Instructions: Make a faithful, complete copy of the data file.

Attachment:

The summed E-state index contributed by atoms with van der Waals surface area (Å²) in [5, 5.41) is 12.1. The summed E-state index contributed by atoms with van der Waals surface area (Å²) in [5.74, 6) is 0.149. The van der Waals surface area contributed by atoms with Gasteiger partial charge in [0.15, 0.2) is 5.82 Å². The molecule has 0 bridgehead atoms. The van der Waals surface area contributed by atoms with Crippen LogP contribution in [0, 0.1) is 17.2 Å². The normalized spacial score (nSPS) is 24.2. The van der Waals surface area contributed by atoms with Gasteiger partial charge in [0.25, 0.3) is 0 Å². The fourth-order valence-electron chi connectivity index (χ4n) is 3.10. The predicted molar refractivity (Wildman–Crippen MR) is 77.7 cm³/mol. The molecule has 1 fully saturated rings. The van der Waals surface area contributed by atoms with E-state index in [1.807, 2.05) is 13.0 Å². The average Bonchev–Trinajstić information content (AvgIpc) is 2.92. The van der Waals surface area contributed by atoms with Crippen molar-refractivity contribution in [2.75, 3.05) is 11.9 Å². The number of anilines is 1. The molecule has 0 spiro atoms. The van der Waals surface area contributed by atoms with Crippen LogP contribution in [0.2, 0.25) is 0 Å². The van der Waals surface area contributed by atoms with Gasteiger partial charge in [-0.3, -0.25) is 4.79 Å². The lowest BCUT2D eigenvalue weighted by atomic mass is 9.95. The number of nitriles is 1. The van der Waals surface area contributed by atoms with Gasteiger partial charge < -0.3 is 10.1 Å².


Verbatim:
The summed E-state index contributed by atoms with van der Waals surface area (Å²) in [5, 5.41) is 12.1. The summed E-state index contributed by atoms with van der Waals surface area (Å²) in [5.74, 6) is 0.149. The van der Waals surface area contributed by atoms with Gasteiger partial charge in [0.15, 0.2) is 5.82 Å². The molecule has 0 bridgehead atoms. The van der Waals surface area contributed by atoms with Crippen LogP contribution in [0, 0.1) is 17.2 Å². The normalized spacial score (nSPS) is 24.2. The van der Waals surface area contributed by atoms with Gasteiger partial charge in [0.25, 0.3) is 0 Å². The fourth-order valence-electron chi connectivity index (χ4n) is 3.10. The predicted molar refractivity (Wildman–Crippen MR) is 77.7 cm³/mol. The molecule has 1 fully saturated rings. The van der Waals surface area contributed by atoms with E-state index in [1.807, 2.05) is 13.0 Å². The average Bonchev–Trinajstić information content (AvgIpc) is 2.92. The van der Waals surface area contributed by atoms with Crippen molar-refractivity contribution in [2.75, 3.05) is 11.9 Å². The number of anilines is 1. The molecule has 0 spiro atoms. The van der Waals surface area contributed by atoms with Crippen LogP contribution in [0.2, 0.25) is 0 Å². The van der Waals surface area contributed by atoms with Gasteiger partial charge in [-0.3, -0.25) is 4.79 Å². The lowest BCUT2D eigenvalue weighted by atomic mass is 9.95. The number of nitriles is 1. The van der Waals surface area contributed by atoms with Gasteiger partial charge < -0.3 is 10.1 Å².